Surprise Valley in northeastern California offers an ideal opportunity to examine the structural setting of a developing extensional basin due to its late Miocene to recent activity in isolation from other major normal fault-bound basins. Seismic velocity and potential field modeling help determine the nature of basin fill and identify intra-basin faults. Based on a detailed gravity and magnetic profile, we identify shallow subsurface basalt flows and several faults within the valley that may accommodate hundreds of meters of vertical offset, possibly cutting and offsetting the ~ 30° east-dipping Surprise Valley fault that rotated during footwall tilting of the adjacent Warner Mountains. Some of these intra-basin faults correspond with mapped Quaternary fault scarps, but others have no surface expression. These faults may represent the currently active fault system within the basin. If so, they would indicate that basin development is transitioning away from the main range-front normal fault to a new set of steep intra-basin faults that are more favorable for accommodating regional transtensional strain.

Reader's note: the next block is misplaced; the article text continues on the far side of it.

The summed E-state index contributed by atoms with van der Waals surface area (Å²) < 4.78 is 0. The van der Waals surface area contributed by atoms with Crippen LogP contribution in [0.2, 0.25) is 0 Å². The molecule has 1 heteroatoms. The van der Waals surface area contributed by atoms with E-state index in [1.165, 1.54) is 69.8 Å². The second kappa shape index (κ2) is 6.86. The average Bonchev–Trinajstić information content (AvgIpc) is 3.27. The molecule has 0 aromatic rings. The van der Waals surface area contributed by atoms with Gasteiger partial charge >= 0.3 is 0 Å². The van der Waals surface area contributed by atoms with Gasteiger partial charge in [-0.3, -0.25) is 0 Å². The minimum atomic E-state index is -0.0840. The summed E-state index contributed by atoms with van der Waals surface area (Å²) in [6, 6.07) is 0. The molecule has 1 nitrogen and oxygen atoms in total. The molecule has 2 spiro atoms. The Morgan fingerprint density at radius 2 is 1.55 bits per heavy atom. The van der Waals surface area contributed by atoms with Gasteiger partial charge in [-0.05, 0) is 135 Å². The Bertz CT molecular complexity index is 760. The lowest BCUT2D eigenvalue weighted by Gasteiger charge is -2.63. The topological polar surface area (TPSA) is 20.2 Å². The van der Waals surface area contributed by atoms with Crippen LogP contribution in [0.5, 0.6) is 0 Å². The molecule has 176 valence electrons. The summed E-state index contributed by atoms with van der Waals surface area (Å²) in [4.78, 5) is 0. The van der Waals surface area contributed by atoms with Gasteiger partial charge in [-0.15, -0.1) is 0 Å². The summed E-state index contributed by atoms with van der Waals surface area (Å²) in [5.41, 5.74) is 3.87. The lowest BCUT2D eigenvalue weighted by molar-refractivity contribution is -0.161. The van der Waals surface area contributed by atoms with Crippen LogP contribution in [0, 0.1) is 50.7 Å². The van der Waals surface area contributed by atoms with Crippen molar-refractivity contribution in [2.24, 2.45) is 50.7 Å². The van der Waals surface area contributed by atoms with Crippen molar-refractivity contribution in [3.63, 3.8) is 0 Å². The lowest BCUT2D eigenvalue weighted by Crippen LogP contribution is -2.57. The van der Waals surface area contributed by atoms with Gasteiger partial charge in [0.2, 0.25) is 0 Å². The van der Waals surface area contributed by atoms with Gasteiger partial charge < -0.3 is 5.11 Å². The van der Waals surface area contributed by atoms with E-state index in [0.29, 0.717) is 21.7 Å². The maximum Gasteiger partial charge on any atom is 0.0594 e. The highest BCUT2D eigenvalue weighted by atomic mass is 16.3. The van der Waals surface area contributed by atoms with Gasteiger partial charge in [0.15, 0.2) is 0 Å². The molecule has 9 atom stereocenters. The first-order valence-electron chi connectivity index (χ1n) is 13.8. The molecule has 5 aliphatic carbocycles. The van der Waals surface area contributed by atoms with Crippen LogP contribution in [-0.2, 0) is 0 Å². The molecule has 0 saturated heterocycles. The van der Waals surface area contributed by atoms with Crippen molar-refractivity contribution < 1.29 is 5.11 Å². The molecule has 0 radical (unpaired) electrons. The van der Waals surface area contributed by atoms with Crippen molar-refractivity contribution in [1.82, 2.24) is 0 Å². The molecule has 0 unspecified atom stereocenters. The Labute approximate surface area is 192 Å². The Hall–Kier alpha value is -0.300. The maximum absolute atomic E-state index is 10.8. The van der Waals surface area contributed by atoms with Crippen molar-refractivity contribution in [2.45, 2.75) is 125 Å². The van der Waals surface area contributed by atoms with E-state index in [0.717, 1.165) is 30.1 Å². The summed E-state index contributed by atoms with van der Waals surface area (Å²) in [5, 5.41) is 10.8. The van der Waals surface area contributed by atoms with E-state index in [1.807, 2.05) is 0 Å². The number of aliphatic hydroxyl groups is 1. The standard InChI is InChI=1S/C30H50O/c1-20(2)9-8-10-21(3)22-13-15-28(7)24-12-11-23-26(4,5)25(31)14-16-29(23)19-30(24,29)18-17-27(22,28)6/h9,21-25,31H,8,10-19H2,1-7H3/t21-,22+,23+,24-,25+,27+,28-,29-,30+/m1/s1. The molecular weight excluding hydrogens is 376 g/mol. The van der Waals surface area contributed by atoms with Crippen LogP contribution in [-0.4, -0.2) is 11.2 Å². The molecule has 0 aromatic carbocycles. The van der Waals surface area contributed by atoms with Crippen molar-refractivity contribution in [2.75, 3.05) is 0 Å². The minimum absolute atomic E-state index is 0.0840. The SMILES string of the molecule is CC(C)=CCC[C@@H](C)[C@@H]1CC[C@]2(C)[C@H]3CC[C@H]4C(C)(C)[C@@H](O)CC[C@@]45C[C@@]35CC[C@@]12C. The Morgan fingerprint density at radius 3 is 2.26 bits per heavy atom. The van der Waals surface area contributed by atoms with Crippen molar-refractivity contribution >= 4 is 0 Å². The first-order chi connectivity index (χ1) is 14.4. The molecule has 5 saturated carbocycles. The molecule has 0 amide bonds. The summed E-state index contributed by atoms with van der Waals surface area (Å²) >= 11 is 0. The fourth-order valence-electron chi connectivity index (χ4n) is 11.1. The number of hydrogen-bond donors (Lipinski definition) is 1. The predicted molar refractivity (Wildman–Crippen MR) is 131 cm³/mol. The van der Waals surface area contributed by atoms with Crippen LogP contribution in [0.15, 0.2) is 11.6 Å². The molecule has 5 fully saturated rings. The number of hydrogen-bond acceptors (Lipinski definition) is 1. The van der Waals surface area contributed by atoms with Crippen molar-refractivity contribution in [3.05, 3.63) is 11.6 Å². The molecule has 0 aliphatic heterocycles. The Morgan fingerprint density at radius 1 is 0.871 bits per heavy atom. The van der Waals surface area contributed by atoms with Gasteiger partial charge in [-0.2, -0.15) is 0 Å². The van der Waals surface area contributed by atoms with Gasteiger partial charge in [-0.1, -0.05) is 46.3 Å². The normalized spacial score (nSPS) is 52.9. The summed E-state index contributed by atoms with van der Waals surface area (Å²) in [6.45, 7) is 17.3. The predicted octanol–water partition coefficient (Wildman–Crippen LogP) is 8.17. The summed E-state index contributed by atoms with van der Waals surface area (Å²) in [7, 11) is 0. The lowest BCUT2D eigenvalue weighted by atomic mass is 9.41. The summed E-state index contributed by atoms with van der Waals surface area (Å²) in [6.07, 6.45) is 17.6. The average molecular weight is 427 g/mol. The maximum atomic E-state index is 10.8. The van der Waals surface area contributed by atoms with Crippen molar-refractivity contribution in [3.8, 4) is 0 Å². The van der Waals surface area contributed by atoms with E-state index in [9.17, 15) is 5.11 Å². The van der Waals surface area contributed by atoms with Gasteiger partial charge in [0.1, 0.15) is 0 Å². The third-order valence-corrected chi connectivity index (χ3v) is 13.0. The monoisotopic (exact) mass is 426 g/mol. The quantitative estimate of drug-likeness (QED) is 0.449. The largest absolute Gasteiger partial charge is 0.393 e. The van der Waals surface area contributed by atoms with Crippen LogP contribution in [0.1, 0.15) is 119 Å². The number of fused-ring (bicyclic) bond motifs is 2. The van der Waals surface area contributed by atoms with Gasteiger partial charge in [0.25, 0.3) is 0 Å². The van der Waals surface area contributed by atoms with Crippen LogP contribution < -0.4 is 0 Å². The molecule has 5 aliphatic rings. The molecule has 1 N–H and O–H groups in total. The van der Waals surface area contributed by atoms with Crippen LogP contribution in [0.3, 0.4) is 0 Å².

|Title||The northwestern margin of the Basin and Range province: Part 2: Structural setting of a developing basin from seismic and potential field data|
|Authors||Anne E. Egger, Jonathan M.G. Glen, David A. Ponce|
|Publication Subtype||Journal Article|
|Record Source||USGS Publications Warehouse|